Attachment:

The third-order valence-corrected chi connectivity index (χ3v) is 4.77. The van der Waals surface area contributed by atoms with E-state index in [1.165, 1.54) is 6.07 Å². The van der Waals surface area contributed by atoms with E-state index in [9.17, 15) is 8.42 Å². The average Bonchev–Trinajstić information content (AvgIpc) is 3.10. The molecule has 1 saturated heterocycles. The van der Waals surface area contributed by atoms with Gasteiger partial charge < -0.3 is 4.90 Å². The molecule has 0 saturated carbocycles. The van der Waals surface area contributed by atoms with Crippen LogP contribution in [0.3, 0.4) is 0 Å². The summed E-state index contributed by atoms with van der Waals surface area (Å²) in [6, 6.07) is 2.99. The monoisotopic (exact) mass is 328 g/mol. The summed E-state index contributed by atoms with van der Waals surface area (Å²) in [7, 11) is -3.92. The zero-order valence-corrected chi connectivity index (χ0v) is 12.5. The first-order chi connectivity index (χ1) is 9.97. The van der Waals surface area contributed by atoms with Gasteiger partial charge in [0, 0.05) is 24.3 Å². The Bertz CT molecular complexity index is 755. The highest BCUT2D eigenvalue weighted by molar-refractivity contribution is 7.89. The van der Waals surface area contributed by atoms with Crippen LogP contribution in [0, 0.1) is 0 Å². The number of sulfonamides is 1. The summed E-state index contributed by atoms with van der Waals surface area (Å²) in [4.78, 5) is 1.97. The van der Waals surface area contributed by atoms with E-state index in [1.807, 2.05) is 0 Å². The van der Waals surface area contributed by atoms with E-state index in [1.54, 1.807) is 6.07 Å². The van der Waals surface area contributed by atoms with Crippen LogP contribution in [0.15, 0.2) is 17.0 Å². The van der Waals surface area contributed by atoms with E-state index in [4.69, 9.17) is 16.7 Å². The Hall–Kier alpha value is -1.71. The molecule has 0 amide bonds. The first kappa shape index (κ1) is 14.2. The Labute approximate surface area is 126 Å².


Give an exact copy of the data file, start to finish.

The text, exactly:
The third-order valence-corrected chi connectivity index (χ3v) is 4.77. The van der Waals surface area contributed by atoms with E-state index in [1.165, 1.54) is 6.07 Å². The van der Waals surface area contributed by atoms with E-state index in [9.17, 15) is 8.42 Å². The average Bonchev–Trinajstić information content (AvgIpc) is 3.10. The molecule has 1 saturated heterocycles. The van der Waals surface area contributed by atoms with Gasteiger partial charge < -0.3 is 4.90 Å². The molecule has 0 saturated carbocycles. The van der Waals surface area contributed by atoms with Crippen LogP contribution in [0.3, 0.4) is 0 Å². The summed E-state index contributed by atoms with van der Waals surface area (Å²) in [6, 6.07) is 2.99. The monoisotopic (exact) mass is 328 g/mol. The summed E-state index contributed by atoms with van der Waals surface area (Å²) in [7, 11) is -3.92. The zero-order valence-corrected chi connectivity index (χ0v) is 12.5. The first-order chi connectivity index (χ1) is 9.97. The van der Waals surface area contributed by atoms with Gasteiger partial charge in [0, 0.05) is 24.3 Å². The Bertz CT molecular complexity index is 755. The highest BCUT2D eigenvalue weighted by molar-refractivity contribution is 7.89. The van der Waals surface area contributed by atoms with Crippen LogP contribution in [0, 0.1) is 0 Å². The number of sulfonamides is 1. The summed E-state index contributed by atoms with van der Waals surface area (Å²) in [4.78, 5) is 1.97. The van der Waals surface area contributed by atoms with E-state index in [1.807, 2.05) is 0 Å². The van der Waals surface area contributed by atoms with E-state index in [1.54, 1.807) is 6.07 Å². The van der Waals surface area contributed by atoms with Crippen LogP contribution in [0.15, 0.2) is 17.0 Å². The van der Waals surface area contributed by atoms with E-state index in [4.69, 9.17) is 16.7 Å². The Hall–Kier alpha value is -1.71. The molecule has 0 amide bonds. The first kappa shape index (κ1) is 14.2. The Labute approximate surface area is 126 Å².